read aloud time

Discussion in 'First Grade' started by mspealer, Mar 19, 2018.

  1. mspealer

    mspealer Guest

    Mar 19, 2018

    Do you have a scheduled time for you to read aloud to the children? If so, do you read picture books or chapter books? How much time do you allot? I know reading aloud is so important but I know many are using sites like razkids as their read aloud time instead.

    Thanks
     
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  3. mathmagic

    mathmagic Enthusiast

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    Mar 20, 2018

    While I'm not in 1st, without a doubt you should have a time where you are reading aloud. And at that age, I'd suggest perhaps doing a bit of both: some picture books, but also some beginning chapter books so that they are exposed to them!

    Remember that when reading aloud, you are not only introducing students to new books/series, you're sharing a love of reading, providing an opportunity for authentic practice of comprehension skills, modeling fluent reading that contains plenty of expression, and developing a classroom community (just to name a few things).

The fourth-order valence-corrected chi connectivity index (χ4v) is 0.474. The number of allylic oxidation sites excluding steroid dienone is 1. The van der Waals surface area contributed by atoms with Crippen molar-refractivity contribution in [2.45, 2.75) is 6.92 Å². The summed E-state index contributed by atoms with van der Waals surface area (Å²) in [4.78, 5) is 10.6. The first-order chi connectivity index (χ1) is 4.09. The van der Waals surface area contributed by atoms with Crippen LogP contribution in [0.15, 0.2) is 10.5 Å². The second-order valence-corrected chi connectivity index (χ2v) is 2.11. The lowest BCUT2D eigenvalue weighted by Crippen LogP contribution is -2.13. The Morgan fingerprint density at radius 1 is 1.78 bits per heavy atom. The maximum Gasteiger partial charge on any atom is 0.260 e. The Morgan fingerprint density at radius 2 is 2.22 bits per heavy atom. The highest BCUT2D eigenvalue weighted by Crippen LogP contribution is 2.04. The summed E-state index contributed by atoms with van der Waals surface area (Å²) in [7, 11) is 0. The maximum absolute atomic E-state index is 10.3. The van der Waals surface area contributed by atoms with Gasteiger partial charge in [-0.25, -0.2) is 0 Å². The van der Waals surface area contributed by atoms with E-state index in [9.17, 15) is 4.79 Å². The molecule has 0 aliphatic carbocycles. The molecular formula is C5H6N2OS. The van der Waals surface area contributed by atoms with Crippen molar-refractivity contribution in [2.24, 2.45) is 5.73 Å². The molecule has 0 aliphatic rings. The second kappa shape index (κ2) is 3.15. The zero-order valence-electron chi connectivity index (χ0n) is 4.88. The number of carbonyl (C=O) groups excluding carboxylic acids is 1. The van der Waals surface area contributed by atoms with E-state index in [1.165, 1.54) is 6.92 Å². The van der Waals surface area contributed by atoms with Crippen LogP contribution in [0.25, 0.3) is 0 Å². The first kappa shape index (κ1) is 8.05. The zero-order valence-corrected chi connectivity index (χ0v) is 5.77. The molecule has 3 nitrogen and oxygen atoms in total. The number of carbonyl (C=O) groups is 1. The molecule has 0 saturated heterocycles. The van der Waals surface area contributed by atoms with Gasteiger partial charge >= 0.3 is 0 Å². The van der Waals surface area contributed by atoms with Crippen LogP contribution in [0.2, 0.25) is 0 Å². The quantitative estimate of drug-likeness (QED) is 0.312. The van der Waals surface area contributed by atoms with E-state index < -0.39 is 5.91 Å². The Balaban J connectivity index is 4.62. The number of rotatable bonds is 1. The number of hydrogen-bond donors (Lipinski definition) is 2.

4. MissScrimmage

    MissScrimmage Aficionado

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    Mar 20, 2018

    Yes! When I taught grade 1 I did 2 scheduled read alouds every day - a picture book after morning recess and a chapter book a after lunch recess. Each one took 10-20 minutes depending on length of book and how carried away we got with our discussions & responses.
     
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  5. Obadiah

    Obadiah Groupie

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    Mar 21, 2018